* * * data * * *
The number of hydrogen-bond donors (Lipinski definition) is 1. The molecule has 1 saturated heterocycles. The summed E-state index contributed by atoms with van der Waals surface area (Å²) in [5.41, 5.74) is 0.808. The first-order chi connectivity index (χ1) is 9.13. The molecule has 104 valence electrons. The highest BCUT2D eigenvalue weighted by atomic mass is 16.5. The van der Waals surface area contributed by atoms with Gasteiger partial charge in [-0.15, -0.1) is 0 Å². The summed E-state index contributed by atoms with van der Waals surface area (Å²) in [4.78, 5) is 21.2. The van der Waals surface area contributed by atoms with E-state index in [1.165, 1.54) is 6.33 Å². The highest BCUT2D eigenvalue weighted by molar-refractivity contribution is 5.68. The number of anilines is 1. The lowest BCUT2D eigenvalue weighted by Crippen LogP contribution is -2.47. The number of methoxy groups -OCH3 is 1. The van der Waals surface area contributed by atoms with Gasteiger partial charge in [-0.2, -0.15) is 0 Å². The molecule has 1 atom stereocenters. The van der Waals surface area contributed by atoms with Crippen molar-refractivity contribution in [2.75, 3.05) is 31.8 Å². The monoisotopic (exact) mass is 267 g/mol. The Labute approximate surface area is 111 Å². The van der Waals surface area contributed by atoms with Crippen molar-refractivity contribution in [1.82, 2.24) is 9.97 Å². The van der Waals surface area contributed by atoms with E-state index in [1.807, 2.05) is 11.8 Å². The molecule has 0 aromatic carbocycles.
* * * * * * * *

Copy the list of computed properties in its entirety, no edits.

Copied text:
The number of hydrogen-bond donors (Lipinski definition) is 1. The molecule has 1 saturated heterocycles. The summed E-state index contributed by atoms with van der Waals surface area (Å²) in [5.41, 5.74) is 0.808. The first-order chi connectivity index (χ1) is 9.13. The molecule has 104 valence electrons. The highest BCUT2D eigenvalue weighted by atomic mass is 16.5. The van der Waals surface area contributed by atoms with Gasteiger partial charge in [-0.15, -0.1) is 0 Å². The summed E-state index contributed by atoms with van der Waals surface area (Å²) in [4.78, 5) is 21.2. The van der Waals surface area contributed by atoms with E-state index in [1.165, 1.54) is 6.33 Å². The highest BCUT2D eigenvalue weighted by molar-refractivity contribution is 5.68. The number of anilines is 1. The lowest BCUT2D eigenvalue weighted by Crippen LogP contribution is -2.47. The number of methoxy groups -OCH3 is 1. The van der Waals surface area contributed by atoms with Gasteiger partial charge in [-0.2, -0.15) is 0 Å². The molecule has 1 atom stereocenters. The van der Waals surface area contributed by atoms with Crippen molar-refractivity contribution in [2.75, 3.05) is 31.8 Å². The monoisotopic (exact) mass is 267 g/mol. The Labute approximate surface area is 111 Å². The van der Waals surface area contributed by atoms with Crippen molar-refractivity contribution in [1.82, 2.24) is 9.97 Å². The van der Waals surface area contributed by atoms with E-state index in [1.807, 2.05) is 11.8 Å². The molecule has 0 aromatic carbocycles.